Time Hollow DS Review
Time Hollow, available for the Nintendo DS, is a point and click adventure where you use a magic pen to fix the past. While a neat concept, publisher Konami mishandles it with linear play and lots of random poking. That makes enjoying the story rather difficult.
In the game, you play as Ethan Kairos, an inquisitive young lad that suffers a horrible nightmare on the eve of his 17th birthday. Upon waking, he makes a puzzling discovery: his parents are gone, his room has changed and he lives with his shady uncle Derek. In addition, he comes across a hollow pen, a magical item that enables him to open portals through time by tracing circles within his environment.
Although we expected Time Hollow's story to be stereotypical Japanese fare, Konami surprised us with an intriguing narrative with plenty of twists, turns and mature themes. Dialogue is well written, and the anime cut scenes are low resolution but effectively communicate the goings on. So if anything, the desire to see how things conclude is reason enough to trudge through the game.
That is, if you don't mind the brain-numbing gameplay. Much of what you'll do is search for clues in Ethan's house and around town, and it may take you quite some time before figuring out what to do. Since it's point and click, that means Konami wants you to leave no proverbial stone unturned, even if it means poking every single object in the hopes of triggering something, anything, that'll help you move on. But it's tough, especially the second or third time you absentmindedly tap Ethan's desk or his TV. We get it, Ethan. You don't watch much TV. Shut up.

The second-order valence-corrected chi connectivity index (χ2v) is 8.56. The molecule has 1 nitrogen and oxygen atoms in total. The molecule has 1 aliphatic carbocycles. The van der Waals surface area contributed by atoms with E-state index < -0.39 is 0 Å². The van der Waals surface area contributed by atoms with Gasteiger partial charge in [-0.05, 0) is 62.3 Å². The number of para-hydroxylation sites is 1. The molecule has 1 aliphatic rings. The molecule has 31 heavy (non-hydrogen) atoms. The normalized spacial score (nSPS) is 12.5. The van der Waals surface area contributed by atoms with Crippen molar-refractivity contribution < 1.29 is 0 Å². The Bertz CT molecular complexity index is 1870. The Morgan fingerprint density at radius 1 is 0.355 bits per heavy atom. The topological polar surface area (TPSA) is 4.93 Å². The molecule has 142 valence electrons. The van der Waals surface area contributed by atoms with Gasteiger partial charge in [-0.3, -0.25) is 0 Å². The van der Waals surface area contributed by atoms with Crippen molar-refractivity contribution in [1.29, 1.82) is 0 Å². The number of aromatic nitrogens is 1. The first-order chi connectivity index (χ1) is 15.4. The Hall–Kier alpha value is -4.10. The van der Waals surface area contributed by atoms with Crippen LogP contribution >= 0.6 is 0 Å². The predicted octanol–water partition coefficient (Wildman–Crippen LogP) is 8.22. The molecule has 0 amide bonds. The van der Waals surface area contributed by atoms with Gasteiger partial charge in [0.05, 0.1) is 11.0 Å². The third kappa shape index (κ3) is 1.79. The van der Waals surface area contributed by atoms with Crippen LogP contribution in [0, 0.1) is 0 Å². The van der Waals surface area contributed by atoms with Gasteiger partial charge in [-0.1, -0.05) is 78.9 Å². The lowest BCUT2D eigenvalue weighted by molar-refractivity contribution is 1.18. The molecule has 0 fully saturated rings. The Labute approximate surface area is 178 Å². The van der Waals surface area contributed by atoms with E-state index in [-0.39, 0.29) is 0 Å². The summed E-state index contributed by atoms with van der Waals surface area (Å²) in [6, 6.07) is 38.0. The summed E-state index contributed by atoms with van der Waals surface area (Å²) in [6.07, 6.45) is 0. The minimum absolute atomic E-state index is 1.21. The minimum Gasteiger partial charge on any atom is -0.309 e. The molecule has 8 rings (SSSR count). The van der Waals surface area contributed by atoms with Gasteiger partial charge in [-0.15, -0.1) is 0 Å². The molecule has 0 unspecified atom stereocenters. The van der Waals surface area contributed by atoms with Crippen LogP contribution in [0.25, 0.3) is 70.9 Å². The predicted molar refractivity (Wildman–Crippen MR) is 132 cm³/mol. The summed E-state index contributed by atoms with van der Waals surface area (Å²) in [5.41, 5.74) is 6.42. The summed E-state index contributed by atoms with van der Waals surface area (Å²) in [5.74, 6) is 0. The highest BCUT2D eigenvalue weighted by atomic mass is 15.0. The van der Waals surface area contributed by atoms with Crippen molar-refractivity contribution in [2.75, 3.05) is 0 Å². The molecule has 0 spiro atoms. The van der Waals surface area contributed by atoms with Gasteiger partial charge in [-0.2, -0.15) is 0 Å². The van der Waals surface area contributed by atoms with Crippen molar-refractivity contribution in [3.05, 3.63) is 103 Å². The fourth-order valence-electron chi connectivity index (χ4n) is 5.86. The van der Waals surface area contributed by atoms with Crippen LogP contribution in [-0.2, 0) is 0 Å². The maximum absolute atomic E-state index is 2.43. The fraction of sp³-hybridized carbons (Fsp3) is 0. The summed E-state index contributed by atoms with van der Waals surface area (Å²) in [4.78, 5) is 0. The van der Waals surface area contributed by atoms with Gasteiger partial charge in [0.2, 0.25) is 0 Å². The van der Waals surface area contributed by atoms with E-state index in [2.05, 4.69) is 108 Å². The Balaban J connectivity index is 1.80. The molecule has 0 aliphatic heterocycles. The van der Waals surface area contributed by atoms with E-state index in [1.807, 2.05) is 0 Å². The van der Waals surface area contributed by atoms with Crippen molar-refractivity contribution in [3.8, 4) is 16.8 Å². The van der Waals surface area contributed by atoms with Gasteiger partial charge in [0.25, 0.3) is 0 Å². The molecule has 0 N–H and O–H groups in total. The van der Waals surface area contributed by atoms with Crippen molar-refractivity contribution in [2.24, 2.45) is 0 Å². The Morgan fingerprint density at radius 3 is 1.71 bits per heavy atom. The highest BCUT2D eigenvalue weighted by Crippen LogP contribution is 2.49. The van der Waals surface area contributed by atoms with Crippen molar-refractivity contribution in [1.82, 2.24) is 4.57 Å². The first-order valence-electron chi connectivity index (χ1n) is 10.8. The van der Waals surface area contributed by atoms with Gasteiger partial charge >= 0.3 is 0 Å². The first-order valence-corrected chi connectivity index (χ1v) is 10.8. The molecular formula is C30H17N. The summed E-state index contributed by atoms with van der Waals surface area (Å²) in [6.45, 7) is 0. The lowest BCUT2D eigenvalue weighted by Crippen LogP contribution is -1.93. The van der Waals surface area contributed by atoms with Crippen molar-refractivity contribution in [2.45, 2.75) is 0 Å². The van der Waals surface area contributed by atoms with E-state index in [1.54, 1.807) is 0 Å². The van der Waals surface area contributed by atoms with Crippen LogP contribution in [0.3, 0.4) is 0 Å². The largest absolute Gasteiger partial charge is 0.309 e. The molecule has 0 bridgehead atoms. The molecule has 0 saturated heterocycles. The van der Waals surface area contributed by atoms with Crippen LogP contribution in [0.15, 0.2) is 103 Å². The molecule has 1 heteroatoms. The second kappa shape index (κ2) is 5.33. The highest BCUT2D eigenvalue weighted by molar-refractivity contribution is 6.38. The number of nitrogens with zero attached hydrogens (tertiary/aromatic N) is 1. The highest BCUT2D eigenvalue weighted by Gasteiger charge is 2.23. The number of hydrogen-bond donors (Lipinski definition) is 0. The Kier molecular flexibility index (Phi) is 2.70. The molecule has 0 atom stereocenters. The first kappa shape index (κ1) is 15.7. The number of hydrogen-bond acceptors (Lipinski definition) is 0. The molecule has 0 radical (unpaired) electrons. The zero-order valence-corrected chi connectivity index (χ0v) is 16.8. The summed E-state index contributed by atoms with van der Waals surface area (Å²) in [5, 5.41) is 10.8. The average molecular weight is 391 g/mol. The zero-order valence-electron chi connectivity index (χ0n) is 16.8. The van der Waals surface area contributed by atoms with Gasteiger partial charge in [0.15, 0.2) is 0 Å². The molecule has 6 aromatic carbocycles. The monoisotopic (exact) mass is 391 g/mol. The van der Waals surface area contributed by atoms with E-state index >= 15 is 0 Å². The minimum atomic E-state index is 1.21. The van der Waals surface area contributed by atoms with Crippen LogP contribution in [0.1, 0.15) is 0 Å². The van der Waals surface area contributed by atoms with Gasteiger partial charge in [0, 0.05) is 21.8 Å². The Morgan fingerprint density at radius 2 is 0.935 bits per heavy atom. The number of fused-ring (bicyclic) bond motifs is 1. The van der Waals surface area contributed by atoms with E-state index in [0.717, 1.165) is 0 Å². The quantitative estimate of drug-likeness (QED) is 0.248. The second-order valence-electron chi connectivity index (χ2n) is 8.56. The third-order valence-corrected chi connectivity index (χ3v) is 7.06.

Over time, Ethan encounters flashbacks, moments frozen in time. You must find the aforementioned clues, visit the location and use the hollow pen to "dig." Doing this allows you to sneak inside the past and alter the present, passing objects back and forth and preventing things from occurring. Fixing one problem, however, usually creates another (Ethan's nemesis also has a hollow pen).
Tracing circles on the touch screen is cool, but it comes with little challenge. Most times, you'll know exactly what you must do in order to advance, which makes it seem like you're just going through the motions instead of genuine puzzle solving.
It's a missed opportunity, because we like the story as well as the sharp and colorful graphics, but hunting for clues had us falling asleep. We understand that point and click is all about sifting through everything, but when you repeatedly click the same object without realizing that you need to do something random to trigger the next event, well, zzzzzzzzzz.
What's Hot: Ethan's hollow pen, engaging story, cool looking graphics and cut scenes.
What's Not: Woefully linear gameplay, lots of random poking, average music.